One of the major goals of the Geosciences is to identify and comprehend material cycling in our planet in order to understand mantle
geodynamic processes. These processes are fundamental to the formation of the continental crust and the atmosphere, mantle-crustatmosphere
interactions, and planetary formation as a whole. With our systematic, integrated studies of He, Ne, Sr, Nd and Pb isotopes
of globally distributed mid-ocean ridge basalts and ocean island basalts we have contributed significantly to refining existing models
on the behaviour of He and Ne during melt formation and evolution as well as models of the geochemical structure of the entire mantle.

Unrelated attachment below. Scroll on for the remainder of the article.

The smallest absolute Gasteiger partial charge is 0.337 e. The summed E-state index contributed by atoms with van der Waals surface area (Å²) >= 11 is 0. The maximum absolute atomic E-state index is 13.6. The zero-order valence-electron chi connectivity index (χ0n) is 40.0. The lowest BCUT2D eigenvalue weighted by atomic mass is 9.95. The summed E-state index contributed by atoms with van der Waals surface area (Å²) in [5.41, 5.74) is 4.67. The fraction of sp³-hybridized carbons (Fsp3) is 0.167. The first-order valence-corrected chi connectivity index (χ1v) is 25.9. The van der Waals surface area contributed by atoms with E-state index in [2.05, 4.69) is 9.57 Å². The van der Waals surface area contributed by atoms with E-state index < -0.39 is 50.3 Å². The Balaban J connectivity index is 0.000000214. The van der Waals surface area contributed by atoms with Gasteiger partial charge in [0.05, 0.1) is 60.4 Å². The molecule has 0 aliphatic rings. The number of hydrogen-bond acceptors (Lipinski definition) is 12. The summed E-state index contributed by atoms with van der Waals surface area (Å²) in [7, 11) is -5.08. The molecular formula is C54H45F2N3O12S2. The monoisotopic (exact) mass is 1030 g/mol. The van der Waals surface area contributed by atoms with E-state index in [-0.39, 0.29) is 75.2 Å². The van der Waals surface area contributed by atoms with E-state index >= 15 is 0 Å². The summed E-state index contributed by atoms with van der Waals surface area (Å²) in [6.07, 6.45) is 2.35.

We have e.g. shown that He and Ne are more compatible during melt formation than their mother isotopes 235U, 238U and 232Th. Therefore,
it is no longer necessary to postulate the existence of a virtually non-degassed, isolated lower mantle reservoir. We have also shown
that the upper mantle is chemically heterogeneous at different spatial and temporal scales, indicating that the mixing efficiency of
the upper mantle is not as good as previously thought. In addition, based on He, Ne and Ar isotope and trace-element data from the
Foundation hotspot we have shown that the associated near ridge seamounts erupt lavas with a trace-element signature characteristic
of oceanic gabbro, which indicates the existence of recycled, virtually unchanged oceanic lithosphere in the plume source.